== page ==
How Sound Is Our Sound?

Remember the days of persistent algal blooms in Long Island Sound? When hypodermic needles washed up on shore? When only truly brave souls went in for a swim — and then headed straight for the shower?

Those days are thankfully gone. It’s taken a concerted effort — by government and private agencies, working together and on their own — to clean up the Sound.

But how healthy is it today?

Save the Sound knows. The New Haven-based organization’s new online tool provides 10 years of water quality data, easily understandable by the public.

Compo Beach beckons on a hot day. But is the water as healthy as it looks?

Compo Beach beckons on a hot day. But is the water as healthy as it looks?

One section focuses on the health of coastal beaches, including bacterial pollution that leads to beach closures and water quality degradation.

Rainfall data shows which locations suffer from bacterial contamination as a result of wet weather overflows and runoff, and which suffer in dry weather too.

The Findings & Solutions section offers strategies for reducing water pollution.

Every beach in Connecticut and New York is rated, from A to F. SPOILER ALERT: Compo gets a B-.

It’s not the sexiest site on the interwebs.

Nor is this one of the most irresistible stories I’ve ever posted on “06880.”

But if you care at all about Long Island Sound — and who in Westport doesn’t? — then clicking this link might be the most important things you do all day.

(Hat tip: Wally Meyer)

7 responses to “How Sound Is Our Sound?

  1. There is plenty we can do to reduce nutrient loading and associated runoff on the property that we collectively own. Exhibit A would have to be Winslow. During a rain event such as yesterday’s, the soil formally located in that run-down and poorly maintained park turns nearby Deadmans Brook brown. Instantly. Deadmans Brook goes right into the Saugatuck. And you know what happens after that.There are low cost, sensible solutions. Just need leadership.

  2. Great to see our friends at Save the Sound getting this data out there for a broader audience! It is important for Westport residents to have access to water quality data so that they can make informed choices. By working together we can improve the health of our waterways.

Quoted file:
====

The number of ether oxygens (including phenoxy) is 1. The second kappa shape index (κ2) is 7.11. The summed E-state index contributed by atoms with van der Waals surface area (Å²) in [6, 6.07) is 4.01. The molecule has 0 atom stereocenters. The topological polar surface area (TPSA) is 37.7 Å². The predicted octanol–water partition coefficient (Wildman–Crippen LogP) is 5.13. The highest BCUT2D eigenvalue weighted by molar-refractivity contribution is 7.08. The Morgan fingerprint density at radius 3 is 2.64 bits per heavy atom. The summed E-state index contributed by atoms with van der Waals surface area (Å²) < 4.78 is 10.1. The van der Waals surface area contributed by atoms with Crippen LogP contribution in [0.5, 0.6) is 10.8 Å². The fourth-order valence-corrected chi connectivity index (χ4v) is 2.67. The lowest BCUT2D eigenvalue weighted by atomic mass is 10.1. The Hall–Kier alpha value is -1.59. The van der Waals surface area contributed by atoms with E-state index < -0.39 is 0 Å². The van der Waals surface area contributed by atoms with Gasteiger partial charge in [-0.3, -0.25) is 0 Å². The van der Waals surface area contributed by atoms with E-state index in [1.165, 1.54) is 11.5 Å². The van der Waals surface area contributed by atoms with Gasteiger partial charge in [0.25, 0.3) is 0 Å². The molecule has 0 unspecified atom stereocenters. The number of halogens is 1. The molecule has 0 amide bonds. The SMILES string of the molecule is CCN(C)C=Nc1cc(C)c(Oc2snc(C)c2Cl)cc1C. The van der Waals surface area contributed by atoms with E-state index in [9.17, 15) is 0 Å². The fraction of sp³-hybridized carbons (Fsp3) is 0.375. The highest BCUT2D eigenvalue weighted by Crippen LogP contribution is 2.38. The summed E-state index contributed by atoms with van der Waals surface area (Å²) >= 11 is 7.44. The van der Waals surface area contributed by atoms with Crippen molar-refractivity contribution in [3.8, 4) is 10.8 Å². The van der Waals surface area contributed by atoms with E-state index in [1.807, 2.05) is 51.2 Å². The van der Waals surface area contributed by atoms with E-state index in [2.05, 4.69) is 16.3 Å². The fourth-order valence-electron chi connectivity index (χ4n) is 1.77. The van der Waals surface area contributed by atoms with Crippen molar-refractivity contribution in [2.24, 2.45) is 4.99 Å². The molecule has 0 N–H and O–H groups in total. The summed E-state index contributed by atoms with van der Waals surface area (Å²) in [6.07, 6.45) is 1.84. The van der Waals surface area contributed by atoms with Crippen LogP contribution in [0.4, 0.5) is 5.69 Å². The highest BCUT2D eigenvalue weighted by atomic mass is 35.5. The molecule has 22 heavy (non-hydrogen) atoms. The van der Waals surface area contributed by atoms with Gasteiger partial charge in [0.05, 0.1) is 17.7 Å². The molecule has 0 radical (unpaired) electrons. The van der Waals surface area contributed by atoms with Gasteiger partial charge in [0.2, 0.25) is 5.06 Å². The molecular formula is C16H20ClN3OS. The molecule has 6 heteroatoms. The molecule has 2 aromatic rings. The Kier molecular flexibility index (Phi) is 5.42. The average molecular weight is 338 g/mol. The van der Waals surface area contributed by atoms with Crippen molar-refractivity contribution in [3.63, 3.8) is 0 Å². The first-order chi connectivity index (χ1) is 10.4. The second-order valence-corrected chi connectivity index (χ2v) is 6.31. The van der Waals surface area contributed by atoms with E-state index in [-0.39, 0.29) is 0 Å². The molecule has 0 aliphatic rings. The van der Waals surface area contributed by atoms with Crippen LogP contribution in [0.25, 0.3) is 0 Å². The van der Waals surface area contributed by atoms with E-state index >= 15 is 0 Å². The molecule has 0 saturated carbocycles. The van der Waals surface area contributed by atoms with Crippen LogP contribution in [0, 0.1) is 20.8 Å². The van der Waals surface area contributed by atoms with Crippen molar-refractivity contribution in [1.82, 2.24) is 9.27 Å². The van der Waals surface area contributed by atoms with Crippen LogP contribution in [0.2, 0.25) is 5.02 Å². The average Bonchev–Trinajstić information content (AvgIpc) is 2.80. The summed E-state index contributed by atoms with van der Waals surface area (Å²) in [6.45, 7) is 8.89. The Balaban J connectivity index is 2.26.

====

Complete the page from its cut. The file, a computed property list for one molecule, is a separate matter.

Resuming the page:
3. Ernie Lorimer

    Sad to see over the last five years Compo has moved from A- down to B-

  4. Doug Conner

    I noticed that about 90% of Compo Beach attendees actually don’t go in the water.

  5. Michael Calise

    redirecting the sewer discharge to upland location(s) to percolate through the soil would be an important improvement to our sewer system which currently discharges directly into the river. An excellent first step would be to distribute the discharge as used to The Longshore Golf Course for watering. It would save a lot of money on water expense and have the same effect. It is my understanding that the sewer treatment plant currently discharges a million gallons of water a day into Long Island Sound instead of putting it back into our aquifers which are slowly being depleted.

  6. Bruce Erickson

    I remember the days when I was a boy when my friends and I went to Compo Beach for the day. You could wade out waist deep and actually see your feet. We would go snorkling out along the jetty by the cannons and the water was crystal clear. You could also buy a hot dog at the food concession for 15 cents!

  7. Helen Ranholm

    What about Burial Hill Beach. I have seen it in such terrible condition until this year. Do they even come in to clean the shore or empty the garbage? I feel sorry for the lifeguard, they must consider working there being sent there because they are being punished…….. This beach is a disgrace, especially after all the shouting about what they want to do to Compo. Why not spend a bit of money on Burial Hill and keep it tidy…………..